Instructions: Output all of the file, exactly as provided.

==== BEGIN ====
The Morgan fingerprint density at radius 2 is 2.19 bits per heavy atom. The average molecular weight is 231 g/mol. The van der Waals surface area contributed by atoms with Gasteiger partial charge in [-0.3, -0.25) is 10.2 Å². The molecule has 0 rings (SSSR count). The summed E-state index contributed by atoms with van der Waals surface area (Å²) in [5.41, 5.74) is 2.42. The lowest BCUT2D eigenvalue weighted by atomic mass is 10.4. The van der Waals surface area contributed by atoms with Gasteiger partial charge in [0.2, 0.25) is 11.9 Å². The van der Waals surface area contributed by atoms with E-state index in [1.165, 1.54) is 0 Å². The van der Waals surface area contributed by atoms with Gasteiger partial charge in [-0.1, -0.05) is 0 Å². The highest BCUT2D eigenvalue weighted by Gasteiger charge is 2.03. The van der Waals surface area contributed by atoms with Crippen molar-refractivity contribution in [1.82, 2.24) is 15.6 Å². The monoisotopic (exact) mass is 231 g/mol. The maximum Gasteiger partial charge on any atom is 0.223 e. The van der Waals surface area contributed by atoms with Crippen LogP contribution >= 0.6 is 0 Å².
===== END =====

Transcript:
The Morgan fingerprint density at radius 2 is 2.19 bits per heavy atom. The average molecular weight is 231 g/mol. The van der Waals surface area contributed by atoms with Gasteiger partial charge in [-0.3, -0.25) is 10.2 Å². The molecule has 0 rings (SSSR count). The summed E-state index contributed by atoms with van der Waals surface area (Å²) in [5.41, 5.74) is 2.42. The lowest BCUT2D eigenvalue weighted by atomic mass is 10.4. The van der Waals surface area contributed by atoms with Gasteiger partial charge in [0.2, 0.25) is 11.9 Å². The van der Waals surface area contributed by atoms with E-state index in [1.165, 1.54) is 0 Å². The van der Waals surface area contributed by atoms with Gasteiger partial charge in [-0.1, -0.05) is 0 Å². The highest BCUT2D eigenvalue weighted by Gasteiger charge is 2.03. The van der Waals surface area contributed by atoms with Crippen molar-refractivity contribution in [1.82, 2.24) is 15.6 Å². The monoisotopic (exact) mass is 231 g/mol. The maximum Gasteiger partial charge on any atom is 0.223 e. The van der Waals surface area contributed by atoms with Crippen LogP contribution >= 0.6 is 0 Å².